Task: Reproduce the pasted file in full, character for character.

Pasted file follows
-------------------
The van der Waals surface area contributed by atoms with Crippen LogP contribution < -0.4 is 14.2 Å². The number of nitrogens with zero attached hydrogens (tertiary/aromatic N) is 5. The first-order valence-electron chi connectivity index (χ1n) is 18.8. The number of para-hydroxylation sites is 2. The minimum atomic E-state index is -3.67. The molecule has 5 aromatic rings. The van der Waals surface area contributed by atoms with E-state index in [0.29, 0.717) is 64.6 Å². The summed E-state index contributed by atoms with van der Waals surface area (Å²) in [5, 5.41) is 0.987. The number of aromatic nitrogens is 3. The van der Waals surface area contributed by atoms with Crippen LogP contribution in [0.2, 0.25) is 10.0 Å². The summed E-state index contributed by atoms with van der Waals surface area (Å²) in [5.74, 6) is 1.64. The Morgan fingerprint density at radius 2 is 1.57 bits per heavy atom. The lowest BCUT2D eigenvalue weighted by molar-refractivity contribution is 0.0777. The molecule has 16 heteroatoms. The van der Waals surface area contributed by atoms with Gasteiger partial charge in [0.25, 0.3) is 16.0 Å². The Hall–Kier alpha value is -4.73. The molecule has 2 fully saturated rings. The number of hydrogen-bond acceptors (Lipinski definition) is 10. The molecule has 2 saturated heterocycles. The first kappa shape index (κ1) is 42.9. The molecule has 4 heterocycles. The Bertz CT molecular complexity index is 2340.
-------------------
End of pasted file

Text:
The van der Waals surface area contributed by atoms with Crippen LogP contribution < -0.4 is 14.2 Å². The number of nitrogens with zero attached hydrogens (tertiary/aromatic N) is 5. The first-order valence-electron chi connectivity index (χ1n) is 18.8. The number of para-hydroxylation sites is 2. The minimum atomic E-state index is -3.67. The molecule has 5 aromatic rings. The van der Waals surface area contributed by atoms with E-state index in [0.29, 0.717) is 64.6 Å². The summed E-state index contributed by atoms with van der Waals surface area (Å²) in [5, 5.41) is 0.987. The number of aromatic nitrogens is 3. The van der Waals surface area contributed by atoms with Crippen LogP contribution in [0.2, 0.25) is 10.0 Å². The summed E-state index contributed by atoms with van der Waals surface area (Å²) in [5.74, 6) is 1.64. The Morgan fingerprint density at radius 2 is 1.57 bits per heavy atom. The lowest BCUT2D eigenvalue weighted by molar-refractivity contribution is 0.0777. The molecule has 16 heteroatoms. The van der Waals surface area contributed by atoms with Gasteiger partial charge in [0.25, 0.3) is 16.0 Å². The Hall–Kier alpha value is -4.73. The molecule has 2 fully saturated rings. The number of hydrogen-bond acceptors (Lipinski definition) is 10. The molecule has 2 saturated heterocycles. The first kappa shape index (κ1) is 42.9. The molecule has 4 heterocycles. The Bertz CT molecular complexity index is 2340.